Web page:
It is a further object of this invention to provide a kit for measuring telomere length comprising DNA blot stain, labeled telomere probe; and one or more membranes. In some embodiments, the kit further comprises at least one buffer. In further embodiments, the kit comprises instructions for utilizing the kit for practicing the method disclosed herein. In some embodiments, the kit comprises a composition capable of detecting the labeled telomere probe. In certain embodiments, the kit comprises CDP-Star solution, DNase-free water, or standard DNA. In further embodiments, the kit comprises denaturing buffer, neutralizing buffer, saline-sodium citrate buffer (SSC), tris-borate-EDTA buffer (TBE), hybridization buffer, washing buffer, maleic acid buffer, blocking buffer, or detection buffer. In some embodiments, the DNA blot stain is SYBR DX DNA blot stain. In some embodiments, the composition capable of detecting the labeled telomere probe is anti-DIG alkaline phosphatase antibody conjugate.
 It is a further object of this invention to provide a kit for measuring telomere length comprising SYBR DX DNA blot stain, DIG-labeled telomere probe, anti-DIG-alkaline phosphatase antibody conjugate, one or more types of nylon membranes, denaturing buffer, neutralizing buffer, saline-sodium citrate buffer (SSC), tris-borate-EDTA buffer (TBE), hybridization buffer, washing buffer, maleic acid buffer, blocking buffer, detection buffer, CDP-Star solution, DNase-free water, and standard DNA.
BRIEF DESCRIPTION OF THE DRAWINGS
 FIG. 1 depicts dot blot staining of SYBR Dx and the telomere (TTAGGG) signal. FIG. 1(a) displays the SYBR Dx dot blot staining of different samples in triplicate. Samples used for the DNA standard are at the right lower corner. FIG. 1(b) displays the linearity of the staining between 5-35 ng of standard DNA. Each data point is the mean of triplicate measurements. FIG. 1(c) shows dot blots of the telomere signal, while FIG. 1(d) shows the linearity of the telomere signal within the 5-35 ng of standard DNA. Each data point is the mean of triplicate measurements. Vertical bars denote SD. No vertical bar indicates that the SD is within the space of the data point.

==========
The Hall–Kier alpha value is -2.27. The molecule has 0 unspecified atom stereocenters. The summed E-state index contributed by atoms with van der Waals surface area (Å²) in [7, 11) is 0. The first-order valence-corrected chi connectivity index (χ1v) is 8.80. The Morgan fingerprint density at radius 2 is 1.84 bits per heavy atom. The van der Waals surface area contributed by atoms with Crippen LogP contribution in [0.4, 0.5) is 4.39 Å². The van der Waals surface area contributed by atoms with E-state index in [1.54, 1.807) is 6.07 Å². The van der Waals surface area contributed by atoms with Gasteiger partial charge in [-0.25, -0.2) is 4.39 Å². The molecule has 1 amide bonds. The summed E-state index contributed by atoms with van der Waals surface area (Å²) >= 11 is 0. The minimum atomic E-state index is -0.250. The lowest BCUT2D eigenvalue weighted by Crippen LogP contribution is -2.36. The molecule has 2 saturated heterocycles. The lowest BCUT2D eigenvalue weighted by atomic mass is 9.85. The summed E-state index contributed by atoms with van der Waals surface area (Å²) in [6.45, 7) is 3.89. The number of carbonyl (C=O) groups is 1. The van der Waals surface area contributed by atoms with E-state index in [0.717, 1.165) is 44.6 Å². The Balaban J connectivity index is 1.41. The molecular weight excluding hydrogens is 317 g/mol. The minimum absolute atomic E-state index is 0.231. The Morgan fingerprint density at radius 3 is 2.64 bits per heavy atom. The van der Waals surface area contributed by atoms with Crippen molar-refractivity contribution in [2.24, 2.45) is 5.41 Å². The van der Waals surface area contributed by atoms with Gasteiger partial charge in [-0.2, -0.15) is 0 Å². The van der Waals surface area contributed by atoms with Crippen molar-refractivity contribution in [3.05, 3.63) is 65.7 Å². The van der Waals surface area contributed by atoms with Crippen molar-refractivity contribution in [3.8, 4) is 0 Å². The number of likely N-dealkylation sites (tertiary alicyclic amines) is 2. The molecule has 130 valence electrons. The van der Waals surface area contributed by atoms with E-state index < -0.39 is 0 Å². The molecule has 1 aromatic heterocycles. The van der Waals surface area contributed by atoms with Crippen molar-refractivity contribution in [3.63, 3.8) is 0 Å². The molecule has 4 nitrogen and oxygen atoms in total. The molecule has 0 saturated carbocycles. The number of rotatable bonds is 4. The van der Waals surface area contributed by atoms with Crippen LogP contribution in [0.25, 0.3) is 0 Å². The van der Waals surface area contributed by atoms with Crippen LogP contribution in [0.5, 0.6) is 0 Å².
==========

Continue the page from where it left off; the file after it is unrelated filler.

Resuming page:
FIG. 2 depicts the relationship between mean telomere length, measured by Southern blots of the TRFs, expressed in kilobases (kb), versus the ratio of T (telomere amount)/Dx (DNA amount), measured by dot blots, and versus the ratio of T (telomere product)/S (single gene product), measured by qPCR. FIGS. 2(a) and 2(b) show the TRF products generated by HinfI/RsaI and by HphI/MnlI versus the T/Dx. FIGS. 2(c) and 2(d) show the TRF product generated by HinfI/RsaI and by HphI/MnlI versus T/S.
 FIG. 3 depicts the relationship between mean telomere length, measured by Southern blots of the TRFs, generated by HinfI/RsaI, versus the ratio of T (telomere amount) and Dx (DNA amount), measured by dot blots. Data displayed in this figure are a composite of data displayed in FIG. 2 plus an additional set of measurements in leukocytes from 7 newborns and 7 elderly persons (aged 90-96 years old).
 FIG. 4 depicts the effect of DNA sonication on the TRF and the T/Dx measurements. For all panels, lane 1=no sonication; lane 2=0.2 sec×5 pulse (sonicator set to position 1.5); lane 3=0.2 sec×5 pulse (sonicator set to position 2); lane 4=0.2 sec×10 pulse (sonicator set to position 2). FIG. 4(a) illustrates DNA integrity (arrow indicates the DNA crown). FIG. 2(b) illustrates TRF length distribution. FIG. 2(c) shows T/Dx results based on 3 DNA samples.